Iliad, the telecom company behind Free, just unveiled a new Freebox at a press conference in its office. This is somewhat significant news for French startups as French billionaire Xavier Niel is also a startup investor through Kima Ventures, the owner of Station F and the creator of a school called 42.
When Free unveiled the first Freebox back in 2002, it was the first French internet service provider to offer a triple play service with DSL internet, unlimited calls to French landline phones and television for $34 per month (€29.99).
But things have changed drastically since then. OTT services, such as Netflix or Molotov, as well as multimedia players from Apple or running Android are competing directly with those boxes.
Free is now at a turning point. It has been relentlessly losing subscribers for the past year and its shares have been down around 40 percent in just a year.
In other words, Xavier Niel needs this Freebox to be a success to attract new subscribers, increase the average revenue per user and prove that you can compete with traditional telecom companies by leveraging technology.
The result is the Freebox Delta, a compilation of many different technologies into a single offering. It literally looks like a delta and features Devialet speakers, Sigfox connectivity, Amazon Alexa, ZigBee connectivity for connected objects and more.
“All of this would cost thousands of euros but we’re making it accessible,” Niel said.
By choosing a premium positioning, Free needs to prove that it cares about its network. You can now get as much as 10 Gbit/s using a fiber connection and the new Freebox — you’re then restricted to Gigabit Ethernet ports though.
“We think that optical fiber is the technology you need and the technology we need,” Niel said.
But if you live in the countryside, the Freebox now seamlessly aggregates DSL with a 4G LTE connection, which gives us a glimpse at the 5G future around the corner.
From a simple modem to a home hub
The modem part of the package comes with a 1TB hard drive. You can put up to 4 hard drives and use RAID to create a tiny little NAS with your Freebox. It comes with two powerline network adapters that you can plug to your modem using a single USB-C cable — the adapter acts as the power brick.
The set-top box part is a 4K HDR multimedia box with a homemade operating system. More importantly, it is also a Devialet speaker. Devialet has been working on high-end speakers with a simple goal — zero background noise, zero saturation and zero distorsion. Those speakers cost a tiny fortune.
Niel is an investor in the French startup, that’s why it makes sense to integrate Devialet’s algorithms and chipsets into the Freebox. There are 6 speakers and it should replace your TV sound bar quite easily.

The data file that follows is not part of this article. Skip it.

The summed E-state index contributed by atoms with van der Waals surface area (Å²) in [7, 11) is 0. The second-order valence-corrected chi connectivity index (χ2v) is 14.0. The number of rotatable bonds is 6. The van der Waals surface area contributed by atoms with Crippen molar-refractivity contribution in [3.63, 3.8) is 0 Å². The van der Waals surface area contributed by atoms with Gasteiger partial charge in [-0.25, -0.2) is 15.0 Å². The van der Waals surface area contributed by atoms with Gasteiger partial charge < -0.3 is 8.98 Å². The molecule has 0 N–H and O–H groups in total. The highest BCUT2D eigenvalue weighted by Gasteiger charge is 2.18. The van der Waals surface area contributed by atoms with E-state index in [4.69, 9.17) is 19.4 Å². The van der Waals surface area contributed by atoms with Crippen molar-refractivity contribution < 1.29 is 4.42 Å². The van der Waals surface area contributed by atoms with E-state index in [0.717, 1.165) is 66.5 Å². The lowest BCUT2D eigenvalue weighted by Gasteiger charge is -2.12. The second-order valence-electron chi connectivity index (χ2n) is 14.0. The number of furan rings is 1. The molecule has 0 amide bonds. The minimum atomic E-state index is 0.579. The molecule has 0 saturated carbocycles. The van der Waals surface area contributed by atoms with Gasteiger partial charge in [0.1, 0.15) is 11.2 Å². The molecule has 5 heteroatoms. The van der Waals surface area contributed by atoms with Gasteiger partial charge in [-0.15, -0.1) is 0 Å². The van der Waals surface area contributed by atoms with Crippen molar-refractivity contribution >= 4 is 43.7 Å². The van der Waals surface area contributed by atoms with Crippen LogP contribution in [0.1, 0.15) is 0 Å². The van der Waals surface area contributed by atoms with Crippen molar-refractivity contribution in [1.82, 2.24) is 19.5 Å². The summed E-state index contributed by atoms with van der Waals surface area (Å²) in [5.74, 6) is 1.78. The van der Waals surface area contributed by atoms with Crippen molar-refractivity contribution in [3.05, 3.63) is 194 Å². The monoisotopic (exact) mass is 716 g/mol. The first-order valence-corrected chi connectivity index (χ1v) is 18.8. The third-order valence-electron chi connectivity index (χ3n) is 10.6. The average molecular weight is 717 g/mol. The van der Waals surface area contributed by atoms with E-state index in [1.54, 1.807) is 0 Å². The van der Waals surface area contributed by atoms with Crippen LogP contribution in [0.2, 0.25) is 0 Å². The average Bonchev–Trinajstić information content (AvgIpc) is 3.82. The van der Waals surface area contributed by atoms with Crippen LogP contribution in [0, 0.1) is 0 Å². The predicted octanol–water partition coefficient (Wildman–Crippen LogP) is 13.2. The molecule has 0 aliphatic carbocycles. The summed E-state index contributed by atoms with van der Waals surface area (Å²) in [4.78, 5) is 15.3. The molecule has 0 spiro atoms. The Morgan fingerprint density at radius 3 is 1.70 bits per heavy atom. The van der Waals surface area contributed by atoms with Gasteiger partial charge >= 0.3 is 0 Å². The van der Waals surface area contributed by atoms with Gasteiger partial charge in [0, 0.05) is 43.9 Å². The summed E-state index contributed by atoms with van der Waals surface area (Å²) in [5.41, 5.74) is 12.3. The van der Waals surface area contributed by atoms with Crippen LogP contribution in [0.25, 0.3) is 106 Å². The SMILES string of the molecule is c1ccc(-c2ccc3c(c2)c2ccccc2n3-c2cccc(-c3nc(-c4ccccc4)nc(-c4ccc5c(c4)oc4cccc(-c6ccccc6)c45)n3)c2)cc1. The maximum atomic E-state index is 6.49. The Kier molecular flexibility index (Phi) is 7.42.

You can stream music using WiFi (AirPlay), Bluetooth and Spotify Connect. If you want something else, there are Deezer, Qobuz, YouTube, Dailymotion and Twitch apps as well — but you’ll need to turn on the TV to access those.
The Freebox Delta also acts as a voice assistant. There’s a hardware switch to enable the microphones. You can then use a homemade assistant called “Ok Freebox” to control the device. And you can use Amazon Alexa for more complicated queries.
I wasn’t impressed by the integration of two voice assistants. It’s going to confuse a lot of people who are going to say “Alexa, turn on Arte” instead of “Ok Freebox, turn on Arte”. The TV interface has also been redesigned and now looks a lot like Molotov.
Subscribers get the cheapest Netflix subscription tier for free and can upgrade for an extra €3 or €6 per month. Basic Canal channels are included. Newspaper and magazine subscriptions are included through LeKiosk.
Freebox of things
With the new device, Free is betting on connected objects. The Freebox Delta is connected to the Sigfox network and can control ZigBee objects, such as Philips Hue lights and Somfy blinds.
New subscribers get a bunch of sensors to get started. You get a connected camera, a door sensor, a motion detector and a tiny remote. You can buy more accessories in the future. Your Freebox can then alert you if there’s anything wrong in the Freebox app.
More interestingly, the Freebox comes with two remotes — a classic remote and a remote with a touchscreen. The interface of the smart remote changes depending on what you do, which reminds me a lot of Prizm. And it turns out that the team behind Prizm joined the company, according to a source. But they haven’t had time to work much on that yet.
Free has suffered a lot from competition. After undercutting everyone, competitors have caught up and now offer similar services for around the same price.
In order to differentiate its offering, Free is going premium.
Orange has always attracted premium subscribers thanks to heavy network investments and premium pricing. Free wants to join Orange on this segment and leave Bouygues Telecom and SFR behind.
Free is also launching a new, cheaper Freebox today, the Freebox One. But it’s clear that the company wants to talk about its flagship offering. It costs €50 per month to subscribe to the top tier, and the company wants you to pay for the device.
Instead of lending you a Freebox Delta, it costs €10 per month over 48 months. You can then keep it forever. Niel hinted at bigger ambitions. Eventually, the company wants to sell the Freebox Delta to consumers in other countries, even if they can’t subscribe to Free.
Overall, the new Freebox feels like a melting pot of technologies (a bowl of Chocapic, as French readers would say). Only Free knows the startup ecosystem so well to put all of those technologies together.
Now, let’s see if Free has what it takes to become a full-fledged consumer electronics company. It’s an ambitious bet.